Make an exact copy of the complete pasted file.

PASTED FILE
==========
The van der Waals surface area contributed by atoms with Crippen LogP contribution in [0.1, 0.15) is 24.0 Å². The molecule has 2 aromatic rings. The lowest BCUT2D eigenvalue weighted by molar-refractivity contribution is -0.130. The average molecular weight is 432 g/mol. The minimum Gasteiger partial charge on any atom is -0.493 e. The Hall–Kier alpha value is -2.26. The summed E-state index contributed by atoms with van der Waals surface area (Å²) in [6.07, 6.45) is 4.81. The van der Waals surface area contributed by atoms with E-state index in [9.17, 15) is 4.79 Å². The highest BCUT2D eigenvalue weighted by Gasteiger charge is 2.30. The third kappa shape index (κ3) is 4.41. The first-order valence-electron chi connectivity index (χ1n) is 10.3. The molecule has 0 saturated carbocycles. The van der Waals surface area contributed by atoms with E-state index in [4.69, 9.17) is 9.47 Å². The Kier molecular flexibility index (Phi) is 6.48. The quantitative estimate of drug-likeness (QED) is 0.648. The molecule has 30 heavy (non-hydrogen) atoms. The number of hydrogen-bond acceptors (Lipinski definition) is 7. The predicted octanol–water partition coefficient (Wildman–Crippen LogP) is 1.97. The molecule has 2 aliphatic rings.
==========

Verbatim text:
The van der Waals surface area contributed by atoms with Crippen LogP contribution in [0.1, 0.15) is 24.0 Å². The molecule has 2 aromatic rings. The lowest BCUT2D eigenvalue weighted by molar-refractivity contribution is -0.130. The average molecular weight is 432 g/mol. The minimum Gasteiger partial charge on any atom is -0.493 e. The Hall–Kier alpha value is -2.26. The summed E-state index contributed by atoms with van der Waals surface area (Å²) in [6.07, 6.45) is 4.81. The van der Waals surface area contributed by atoms with E-state index in [9.17, 15) is 4.79 Å². The highest BCUT2D eigenvalue weighted by Gasteiger charge is 2.30. The third kappa shape index (κ3) is 4.41. The first-order valence-electron chi connectivity index (χ1n) is 10.3. The molecule has 0 saturated carbocycles. The van der Waals surface area contributed by atoms with E-state index in [4.69, 9.17) is 9.47 Å². The Kier molecular flexibility index (Phi) is 6.48. The quantitative estimate of drug-likeness (QED) is 0.648. The molecule has 30 heavy (non-hydrogen) atoms. The number of hydrogen-bond acceptors (Lipinski definition) is 7. The predicted octanol–water partition coefficient (Wildman–Crippen LogP) is 1.97. The molecule has 2 aliphatic rings.